In many ways, a pipe organ is a one-person band. It’s like all the instruments on a concert stage squeezed into one mighty instrument, all at once.
An organ can summon a clarinet, a string section, an oboe, a fleet of trumpets or even the human voice (or something close to it). One key can mimic one flute, or several hundred flutes. Just one of the keyboards can pull together an entire orchestra.
Put it all together and you have the signature sound of the organ, adaptable for everything from congregational singing to solo recitals to epic film scores. The Cathedral organ’s 10,647 pipes produce 10,647 unique voices – not exactly efficient, but imminently versatile.
Though an organ is an incredibly complex machine, the mechanics of how an organ works are fairly straightforward.
Think of an organ as a series of interconnected whistles of varying shapes and sizes. Some are big, some are tiny and delicate. Some are round, some are square. Most are metal, but some are wood. Most are vertical, but the really big ones are horizontal. Each has a hole where compressed air escapes at just the right moment.
It starts with air that is generated by a blower. An organ, like a fire, needs air to come alive. The air is circulated throughout the organ, ready to escape when the organist decides it’s time.
keys and pedals
A series of chambers, or reservoirs, acts like a pair of lungs, expanding and contracting to provide air that allows the instrument to breathe. And, like the human body, the organ “speaks” when that air is released.
When a key or foot pedal is pressed on the console, it triggers an electrical current that signals the valve on a particular pipe to open and release the air. The air flowing through the pipe makes the sound of that note. All of it is supported by a computerized circuit board that processes commands in milliseconds.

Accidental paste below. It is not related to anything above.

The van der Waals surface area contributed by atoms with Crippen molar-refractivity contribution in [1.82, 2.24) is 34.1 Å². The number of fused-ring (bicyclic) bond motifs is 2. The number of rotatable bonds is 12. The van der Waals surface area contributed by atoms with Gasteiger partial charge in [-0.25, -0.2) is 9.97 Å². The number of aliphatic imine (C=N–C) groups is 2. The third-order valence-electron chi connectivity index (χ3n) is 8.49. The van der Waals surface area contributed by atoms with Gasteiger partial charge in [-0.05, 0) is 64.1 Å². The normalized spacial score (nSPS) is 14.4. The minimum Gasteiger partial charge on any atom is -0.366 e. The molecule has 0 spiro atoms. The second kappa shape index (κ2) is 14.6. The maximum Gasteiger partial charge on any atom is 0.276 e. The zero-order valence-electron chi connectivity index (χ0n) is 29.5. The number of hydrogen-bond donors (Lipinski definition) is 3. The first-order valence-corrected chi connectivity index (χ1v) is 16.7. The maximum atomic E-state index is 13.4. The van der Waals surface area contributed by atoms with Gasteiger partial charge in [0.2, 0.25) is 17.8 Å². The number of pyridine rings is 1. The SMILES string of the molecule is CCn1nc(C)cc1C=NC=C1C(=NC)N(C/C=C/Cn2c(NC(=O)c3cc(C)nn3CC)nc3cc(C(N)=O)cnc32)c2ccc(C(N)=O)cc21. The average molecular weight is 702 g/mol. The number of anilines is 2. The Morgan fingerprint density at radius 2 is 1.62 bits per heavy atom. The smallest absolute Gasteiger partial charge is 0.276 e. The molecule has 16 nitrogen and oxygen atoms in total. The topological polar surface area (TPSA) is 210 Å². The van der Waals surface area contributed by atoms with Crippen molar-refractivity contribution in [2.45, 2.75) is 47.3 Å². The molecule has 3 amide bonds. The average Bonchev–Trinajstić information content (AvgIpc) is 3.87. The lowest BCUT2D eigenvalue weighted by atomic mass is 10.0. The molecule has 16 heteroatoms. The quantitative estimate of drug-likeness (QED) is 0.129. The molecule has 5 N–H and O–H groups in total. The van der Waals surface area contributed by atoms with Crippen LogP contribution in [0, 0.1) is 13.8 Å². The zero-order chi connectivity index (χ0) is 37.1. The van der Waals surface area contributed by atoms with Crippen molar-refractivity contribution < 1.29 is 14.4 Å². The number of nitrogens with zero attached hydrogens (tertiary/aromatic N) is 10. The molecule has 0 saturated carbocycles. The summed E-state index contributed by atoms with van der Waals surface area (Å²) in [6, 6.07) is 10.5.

putting it together
Combining musical know-how and a conductor’s sense of sound and texture, the organist can pull together different combinations of pipes, known as stops and divisions, to create different layers of sound. The recipe of pipes can result in something soft and delicate, or strong and mighty. Playing the organ requires the organist to combine near acrobatics with their hands and coordinated footwork on the pedals.
You’ll notice more than 150 stops, or knobs, on either side of the organ console. Each stop controls a series of 61 pipes that all make the same tone. Think of them like members of an orchestra: when the organist pulls a stop, all the pipes in that group work together to mimic the sound of a certain instrument, such as a flute or violin.
Ever heard of the phrase “pulling out all the stops”? That comes from the organ, when you quite literally pull out all the stops to harness the full power and potential of the instrument.
A division is a group of stops, all connected together. Think of it like a nesting doll: different sets of pipes comprise a stop; different sets of stops comprise a division; and different divisions work together to comprise the organ.
A swell is a type of division, and it gets its name from its ability to make the music, well, swell. It’s typically used for quieter music or to accompany singers. The organist can manipulate wooden shutters, called shades, that open and close to adjust the volume of the swell division.
The Great division, meanwhile, is the source of the organ’s real power. These stops produce the organ’s mighty and majestic sounds; there are no shades used here, which allows the strongest sounds to really travel.